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Breath as: Short Poems
Carol Snow
Em Press
Mill Valley, CA
ISBN 0-9632085-6-X
[46] p., 4.5 x 7.25
Signed & numbered edition of 100

Her originality is to be puzzled—as artists should be—by the obvious. She is cunning, subtle, and she can write.
—Robert Hass, U.S. Poet Laureate, 1995-97

...[H]ow fiercely syntax can be used as an instrument for self-scrutiny, and how brutally self-transforming a verbal action can be when undertaken in good faith.
—Jorie Graham

Breath as is a book of twenty-five short poems of one to four lines in five sequences which are titled "News Of," "Fragments of Conversation," "Memory," "By the Pond," and "Tether." Carol Snow is a contemplative poet of breathtaking clarity and complexity whose minute scrutiny of the world and the word includes the discrete elements of punctuation and of silence. A poem in "News Of” consists only of a title:

          What comfort?

for which there are, as Snow indicates with the blankness of her page, no possible words.

These poems, though brief, do not abbreviate but reverberate, "Breath as,"

           News of

          the unbearable, happening.

          Breath saying,
Now, now.

Breath as is an early showcase of Carol Snow's dazzlingly spare poetic style, published just after she won the Joseph Henry Jackson Award, the National Poetry Series, and the Poetry Center Book Award for her first collection, Artist and Model. Her second collection, For , with cover art by Dale Going, inaugurated the University of California Press’ poetry series, followed by The Seventy Prepositions , also from University of California Press. Her latest book, PLACED: Karesansui Poems, is from Counterpath Press.

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"News Of" and "News Of: Codicils" comprise the first section of For. The "Codicils" (this is a term for addenda to a legal document) have appeared in the letterpress chapbook Breath As: Short Poems…."News Of" …was written in December 1989 after the gunning down of seven(?) women on a Canadian college campus, it could not resolve (me) – though as accountant daughter of a C.P.A., I fancied the use of 'reconciled' – and the "Codicils" followed, written and assembled – some were extracts from longer poems – more slowly. Of course, the sections are arranged as a sequence. But I also intended that any codicil section could be read separately in response to "News Of" (like a "Responsive Reading" in Temple), modifying it in a singular way.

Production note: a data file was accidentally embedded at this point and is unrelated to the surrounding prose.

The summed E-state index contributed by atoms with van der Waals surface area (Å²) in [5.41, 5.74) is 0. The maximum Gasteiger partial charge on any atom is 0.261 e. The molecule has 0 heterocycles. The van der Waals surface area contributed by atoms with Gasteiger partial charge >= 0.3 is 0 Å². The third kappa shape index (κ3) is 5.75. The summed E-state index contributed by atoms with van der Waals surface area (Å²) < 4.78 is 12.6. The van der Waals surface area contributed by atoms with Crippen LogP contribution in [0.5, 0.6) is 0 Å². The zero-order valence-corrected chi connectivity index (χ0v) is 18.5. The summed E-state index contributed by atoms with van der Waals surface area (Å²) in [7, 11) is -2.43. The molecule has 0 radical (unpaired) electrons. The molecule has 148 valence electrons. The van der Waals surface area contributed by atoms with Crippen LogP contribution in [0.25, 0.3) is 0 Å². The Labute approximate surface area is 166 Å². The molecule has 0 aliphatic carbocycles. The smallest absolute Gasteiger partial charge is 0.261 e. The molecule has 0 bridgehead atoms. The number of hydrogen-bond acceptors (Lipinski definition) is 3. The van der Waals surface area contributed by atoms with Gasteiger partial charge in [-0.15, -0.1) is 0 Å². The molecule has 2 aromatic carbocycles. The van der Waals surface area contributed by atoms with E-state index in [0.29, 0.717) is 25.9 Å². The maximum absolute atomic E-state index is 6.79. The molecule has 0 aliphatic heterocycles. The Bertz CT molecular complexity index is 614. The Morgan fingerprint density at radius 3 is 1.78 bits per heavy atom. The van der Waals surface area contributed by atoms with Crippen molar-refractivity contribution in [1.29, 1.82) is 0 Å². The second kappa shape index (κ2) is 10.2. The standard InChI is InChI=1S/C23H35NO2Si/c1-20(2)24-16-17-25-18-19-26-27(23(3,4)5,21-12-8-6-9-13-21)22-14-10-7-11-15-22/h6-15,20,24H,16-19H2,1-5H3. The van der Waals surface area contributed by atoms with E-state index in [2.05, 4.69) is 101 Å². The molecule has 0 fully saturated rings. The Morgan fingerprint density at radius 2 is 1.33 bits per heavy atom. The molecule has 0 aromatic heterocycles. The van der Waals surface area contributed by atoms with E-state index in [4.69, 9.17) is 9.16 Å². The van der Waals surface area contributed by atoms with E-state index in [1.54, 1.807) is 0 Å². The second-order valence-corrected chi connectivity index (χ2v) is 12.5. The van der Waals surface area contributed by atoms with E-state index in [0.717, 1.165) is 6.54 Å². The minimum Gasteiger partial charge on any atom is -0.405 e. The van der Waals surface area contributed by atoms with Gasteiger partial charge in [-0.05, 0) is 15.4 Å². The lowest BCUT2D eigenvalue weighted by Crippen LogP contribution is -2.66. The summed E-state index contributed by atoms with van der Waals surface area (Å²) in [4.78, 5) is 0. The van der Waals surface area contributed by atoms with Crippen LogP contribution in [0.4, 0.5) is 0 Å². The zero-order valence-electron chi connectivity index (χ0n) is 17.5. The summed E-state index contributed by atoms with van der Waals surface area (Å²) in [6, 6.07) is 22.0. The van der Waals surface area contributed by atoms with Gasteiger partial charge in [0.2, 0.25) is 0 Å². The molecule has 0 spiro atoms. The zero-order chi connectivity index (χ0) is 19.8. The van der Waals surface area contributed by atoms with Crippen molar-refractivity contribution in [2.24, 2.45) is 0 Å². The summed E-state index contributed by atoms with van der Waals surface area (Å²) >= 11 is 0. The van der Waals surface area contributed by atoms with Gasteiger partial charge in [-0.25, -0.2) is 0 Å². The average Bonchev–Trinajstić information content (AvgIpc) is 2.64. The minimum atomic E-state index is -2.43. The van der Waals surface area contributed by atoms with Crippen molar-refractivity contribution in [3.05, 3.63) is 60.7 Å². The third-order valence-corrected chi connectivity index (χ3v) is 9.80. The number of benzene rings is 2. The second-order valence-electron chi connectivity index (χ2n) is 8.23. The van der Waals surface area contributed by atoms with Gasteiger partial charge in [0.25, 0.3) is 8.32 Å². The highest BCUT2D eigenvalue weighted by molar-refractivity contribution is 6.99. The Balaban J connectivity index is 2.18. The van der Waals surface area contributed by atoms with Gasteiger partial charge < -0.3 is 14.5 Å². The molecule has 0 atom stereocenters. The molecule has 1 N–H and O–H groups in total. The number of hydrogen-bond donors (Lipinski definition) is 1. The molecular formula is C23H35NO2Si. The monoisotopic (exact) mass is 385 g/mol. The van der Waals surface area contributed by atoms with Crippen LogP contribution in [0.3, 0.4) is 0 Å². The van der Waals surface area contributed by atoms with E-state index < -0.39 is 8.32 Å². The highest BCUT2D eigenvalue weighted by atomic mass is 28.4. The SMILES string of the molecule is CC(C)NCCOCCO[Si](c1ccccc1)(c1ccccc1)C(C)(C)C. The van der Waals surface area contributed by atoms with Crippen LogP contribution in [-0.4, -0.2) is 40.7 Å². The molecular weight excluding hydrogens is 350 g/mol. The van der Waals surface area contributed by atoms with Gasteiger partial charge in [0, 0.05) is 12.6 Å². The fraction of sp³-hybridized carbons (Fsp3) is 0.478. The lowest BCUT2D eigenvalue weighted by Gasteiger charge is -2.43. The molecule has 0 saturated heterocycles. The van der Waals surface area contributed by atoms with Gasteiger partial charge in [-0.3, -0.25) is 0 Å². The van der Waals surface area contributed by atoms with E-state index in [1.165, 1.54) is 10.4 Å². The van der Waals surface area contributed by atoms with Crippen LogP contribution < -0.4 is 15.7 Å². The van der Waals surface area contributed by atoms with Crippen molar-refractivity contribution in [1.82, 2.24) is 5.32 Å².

…the first line of each "Codicil" is italicized: as "musical reference" to the single-line stanzas opening/titling each of Mary Barnard's Sappho translations and (even more obscurely) to the sound of Responsive Readings themselves (or the Pledge of Allegiance, "Happy Birthday," etc.) – a ragged, "vibrant" entrance until our many variations on assuredness and hesitation settle into one voice.
Carol Snow, “Working Notes,”How2

Designed and printed by Dale Going on a Vandercook SP15 letterpress from photopolymer plates of Monotype Fournier digital type. Handmade St. Armand grey paper covers (from recycled denim), handmade white St. Armand “Frobisher” and multi-colored Yatsuo text papers, and Kinwashi endpapers are handsewn with white flat woven ribbon in a Japanese stab binding.

Breath as has been exhibited in Beside the Sleeping Maiden, O’Hanlon Center Gallery, Mill Valley, CA; in Art & Soul of the Handmade Book at the Blue Heron Gallery in Vashon Island, WA; and in Livres de poètes (femmes) , Berkeley Art Center, June 2000.

Also from Em Press: Bowl